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Glasgow, High Street, Tolbooth Steeple

Tolbooth (15th Century)

Site Name Glasgow, High Street, Tolbooth Steeple

Classification Tolbooth (15th Century)

Alternative Name(s) Glasgow Cross; The Cross; Trongate

Canmore ID 44281

Site Number NS56SE 22

NGR NS 59659 64901

Datum OSGB36 - NGR

Permalink http://canmore.org.uk/site/44281

Ordnance Survey licence number 100057073. All rights reserved.
Canmore Disclaimer. © Copyright and database right 2018.

Digital Images

Administrative Areas

  • Council Glasgow, City Of
  • Parish Glasgow (City Of Glasgow)
  • Former Region Strathclyde
  • Former District City Of Glasgow
  • Former County Lanarkshire

Archaeology Notes

NS56SE 22 59659 64901

(NS 5966 6490) Tolbooth Steeple (NR)

OS 25" map, (1954)

Glasgow Tolbooth was erected on the site of its predecessor in 1626. Vacated in 1814, the main building was shortly afterwards removed, but the original steeple still remains. It was repaired at considerable cost in 1842 (Gordon 1872).

R Renwick 1908; A Gordon 1872.

The steeple is still standing in a good state of repair.

Visited by OS (WMJ) 5 September 1951.

Architecture Notes

NS56SE 22 59659 64901

NMRS REFERENCE:

Architect: Valentine Jenkins for gilding the clock, weathervane etc.

EXTERNAL REFERENCE:

MITCHELL LIBRARY

Wm Graham vol.1 p.20, 145 - photograph

Glasgow in Former Times, vol 1, p81 - engraving

Glasgow, Tolbooth Church

Precise location uncertain at time of upgrade, now demolished but thought to have been attached to Tolbooth steeple.

Activities

Publication Account (1996)

The steeple measures 4.7m square and is seven storeys in height, measuring 37m to the apex of its crown spire. The original NE and SE angles have buckle quoins, but the five lower storeys of the W elevation, with the adjacent angles were largely rebuilt in 1921 when the tolbooth was demolished. At the ground storey there are simple moulded doorways in the N and S elevations, the E one being plain. Each of the upper storeys of the original elevations is defined by a moulded string-course and contains a window surmounted by a strapwork pediment. The only other adornments are an inserted carving with a crowned head in place of the pediment of the first-floor S window and a larger triangular pedimented aedicule on the second floor of the E wall, which presumably held an armorial panel. The highest storey contains a large clock-face in each wall. The corbelled parapet has square angle-turrets surmounted by obelisk finials, and smaller finials are carried on the diagonal buttresses of the crown, which support a miniature balustrade and spire.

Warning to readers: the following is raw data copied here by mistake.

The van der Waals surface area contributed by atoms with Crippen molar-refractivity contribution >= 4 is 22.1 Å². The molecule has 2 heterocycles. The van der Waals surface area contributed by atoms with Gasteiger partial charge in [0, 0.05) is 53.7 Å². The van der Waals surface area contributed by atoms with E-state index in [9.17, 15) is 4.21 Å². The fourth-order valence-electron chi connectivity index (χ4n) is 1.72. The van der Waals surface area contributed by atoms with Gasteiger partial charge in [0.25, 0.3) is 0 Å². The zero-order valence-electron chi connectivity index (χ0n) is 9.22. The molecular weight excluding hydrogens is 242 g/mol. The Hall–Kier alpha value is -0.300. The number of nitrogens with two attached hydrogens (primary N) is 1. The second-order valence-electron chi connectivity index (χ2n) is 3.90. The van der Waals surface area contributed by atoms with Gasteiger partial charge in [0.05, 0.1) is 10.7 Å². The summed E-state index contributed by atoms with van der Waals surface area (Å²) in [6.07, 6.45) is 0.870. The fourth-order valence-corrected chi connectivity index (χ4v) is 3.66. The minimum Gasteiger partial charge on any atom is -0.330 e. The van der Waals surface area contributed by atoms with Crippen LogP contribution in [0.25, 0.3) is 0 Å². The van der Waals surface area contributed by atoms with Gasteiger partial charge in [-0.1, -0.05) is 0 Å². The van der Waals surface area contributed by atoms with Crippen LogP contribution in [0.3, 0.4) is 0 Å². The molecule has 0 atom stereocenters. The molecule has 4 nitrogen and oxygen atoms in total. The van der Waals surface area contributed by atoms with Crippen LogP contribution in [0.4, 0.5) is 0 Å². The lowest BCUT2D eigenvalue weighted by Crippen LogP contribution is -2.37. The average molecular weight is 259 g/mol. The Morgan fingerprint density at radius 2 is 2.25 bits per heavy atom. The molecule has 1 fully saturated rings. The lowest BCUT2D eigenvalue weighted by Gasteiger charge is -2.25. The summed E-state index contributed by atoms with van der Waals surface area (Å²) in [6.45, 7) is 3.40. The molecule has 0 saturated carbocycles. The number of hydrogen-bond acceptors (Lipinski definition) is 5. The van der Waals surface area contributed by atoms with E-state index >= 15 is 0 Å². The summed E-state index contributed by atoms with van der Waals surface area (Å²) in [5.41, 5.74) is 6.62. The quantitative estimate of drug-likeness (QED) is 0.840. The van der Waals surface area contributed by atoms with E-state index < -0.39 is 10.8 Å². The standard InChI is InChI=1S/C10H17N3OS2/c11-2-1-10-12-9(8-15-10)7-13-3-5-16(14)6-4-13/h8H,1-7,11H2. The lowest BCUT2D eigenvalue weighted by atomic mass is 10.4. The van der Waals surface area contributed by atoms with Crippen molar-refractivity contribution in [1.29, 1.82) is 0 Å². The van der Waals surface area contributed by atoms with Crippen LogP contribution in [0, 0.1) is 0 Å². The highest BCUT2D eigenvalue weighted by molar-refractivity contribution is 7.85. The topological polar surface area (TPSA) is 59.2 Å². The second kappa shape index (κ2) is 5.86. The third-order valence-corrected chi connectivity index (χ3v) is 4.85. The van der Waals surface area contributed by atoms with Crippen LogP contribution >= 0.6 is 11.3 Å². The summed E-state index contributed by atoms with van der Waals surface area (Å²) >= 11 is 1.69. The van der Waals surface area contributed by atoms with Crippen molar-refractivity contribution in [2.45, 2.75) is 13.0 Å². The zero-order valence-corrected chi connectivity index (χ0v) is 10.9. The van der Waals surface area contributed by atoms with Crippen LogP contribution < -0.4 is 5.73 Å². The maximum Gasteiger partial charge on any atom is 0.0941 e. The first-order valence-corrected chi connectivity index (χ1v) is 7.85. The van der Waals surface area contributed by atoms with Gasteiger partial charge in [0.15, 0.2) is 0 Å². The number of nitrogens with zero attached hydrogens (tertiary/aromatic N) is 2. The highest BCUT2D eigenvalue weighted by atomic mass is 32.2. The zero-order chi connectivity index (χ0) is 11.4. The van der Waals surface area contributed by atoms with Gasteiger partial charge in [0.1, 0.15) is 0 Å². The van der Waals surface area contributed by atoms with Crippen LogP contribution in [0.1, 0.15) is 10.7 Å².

The ground floor contains a stone-flagged passage running N-S between the two doors, and a tight winding stair on the E leads to the first floor. From this level a spacious newel-stair, which served the tolbooth itself, rises to the fifth floor, and at each storey there is a blocked doorway in the E wall. That at fourth-floor level is marked by a simple carved crown, and evidently led to the 'King's Room' (infra). From the next level a small newel-stair in the NW angle rises to the clock chamber, which contains a clock-mechanism of 1993 and a disused clock of 1963 which replaced one installed in 1816. A cast-iron spiral stair now gives access to the upper two storeys and the parapet, although traces of the original stone turnpike can be seen. The seventh floor contains the keyboard of the carillon that was installed in 1881 by John C Wilson, Glasgow, replacing an earlier set of 'tuneable bells'. Its sixteen bells are suspended from the crown spire.

HISTORY

In 1454 a deed was witnessed in the pretorium of Glasgow, and about 1530 there is reference to an adjoining property on the N side of St Thenew's Gates. In the 16th century there were booths below the tolbooth. Repairs were made in 1574, and four years later payment was made for 'the biggin of the foir work of the tolbuithe and settin up of the bell' , and for the purchase and' upsettin' of a clock.